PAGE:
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Cousteau Ends ‘Mission 31′ In Florida Keys

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David-Sutta-600x450 David Sutta
David Sutta joined the CBS4 news team in April of 2007. As S...
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ISLAMORADA (CBSMiami) — Fabien Cousteau, the grandson of underwater explorer Jacques Cousteau, is back on the surface Wednesday after spending a month in an underwater lab.

For the last 31 days, Cousteau has been living off the coast of the Florida Keys, in attempt to beat his grandfather’s record. He managed to beat the record by one day. And, according to CBS4’s David Sutta, he actually wished he could have stayed longer.

“I would have liked personally to continue beyond 31 days,” said Cousteau.

Cousteau has plenty to be proud of, topping his famous grandfather’s record—and he made it look easy.

“It’s strange but I don’t really miss much up here. I am actually very comfortable down here,” said Cousteau.

CBS4 stopped by two weeks ago to see how the mission was going. His quarters, roughly the size of school bus, was stocked with all the conveniences of a modern home—including WIFI.

Cousteau spent his days on social media, taking to classrooms via Skype and doing television, like his grandfather did decades ago.

“I must say, I discovered there is still a passion for the ocean by the public. You know it was a shot in the dark. This could have been a total failure,” Cousteau said.

Click here to WATCH David Sutta’s report. 

Scientists from Florida International University, Massachusetts Institute of Technology, and Northeastern carried out fascinating experiments along the way.

“We were able to get a tremendous amount of data collected–Over 12 terabytes,” said Andy Shantz, an FIU scientist.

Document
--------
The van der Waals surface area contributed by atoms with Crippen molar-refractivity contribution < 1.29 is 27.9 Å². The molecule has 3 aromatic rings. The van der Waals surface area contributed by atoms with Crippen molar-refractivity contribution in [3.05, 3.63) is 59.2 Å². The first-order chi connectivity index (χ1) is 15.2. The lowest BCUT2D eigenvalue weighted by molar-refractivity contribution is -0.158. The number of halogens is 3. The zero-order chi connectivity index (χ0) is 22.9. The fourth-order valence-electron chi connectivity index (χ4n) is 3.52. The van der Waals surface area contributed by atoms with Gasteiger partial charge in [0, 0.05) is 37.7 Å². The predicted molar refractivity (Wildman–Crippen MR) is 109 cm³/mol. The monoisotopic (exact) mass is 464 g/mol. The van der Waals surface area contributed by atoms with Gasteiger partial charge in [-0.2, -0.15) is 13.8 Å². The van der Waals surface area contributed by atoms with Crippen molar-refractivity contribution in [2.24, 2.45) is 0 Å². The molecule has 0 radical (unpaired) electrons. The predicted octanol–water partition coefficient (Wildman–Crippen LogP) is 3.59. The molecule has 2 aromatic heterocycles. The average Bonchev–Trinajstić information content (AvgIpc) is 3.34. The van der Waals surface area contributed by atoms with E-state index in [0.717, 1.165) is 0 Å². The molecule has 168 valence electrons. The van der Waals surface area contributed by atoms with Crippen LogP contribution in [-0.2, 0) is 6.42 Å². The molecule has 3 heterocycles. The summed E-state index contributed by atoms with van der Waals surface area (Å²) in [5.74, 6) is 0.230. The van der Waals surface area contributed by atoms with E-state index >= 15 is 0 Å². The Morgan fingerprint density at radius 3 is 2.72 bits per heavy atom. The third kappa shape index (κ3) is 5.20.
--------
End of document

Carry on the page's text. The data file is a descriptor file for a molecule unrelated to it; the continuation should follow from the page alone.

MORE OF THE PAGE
The equivalent of more than six months of diving, they did it in 14 days.

In the end the Cousteau PR team estimates they reached over 330 million people.

“The idea was to reach as many people around the world as possible, regardless of their background. And if that’s making history they maybe achieved that goal. History is made every day and it’s only thinking outside the box and pushing the limits that you can learn new things,” said Cousteau.

“This is really not a flash in the pan. This is launching the age of Aquarius at FIU,” said Michael Heithaus, FIU Dean, Marine Biologist.

Florida International University, which acquired a decaying Aquarius program a couple of years ago, has been hard at work bringing the program back to life.

“Fabian has helped us reach out to millions of people that we wouldn’t have been able to otherwise. By him being there, and being in the habitat, it facilitates research that we wouldn’t have been able to do otherwise. So it’s not just a PR stunt,” said Heithaus.

Cousteau is looking forward to a glass of red wine—French wine, of course. Just like his grandfather did, Cousteau had a documentary crew working with him throughout this journey. They hope to have a film complete sometime in the next year and half.

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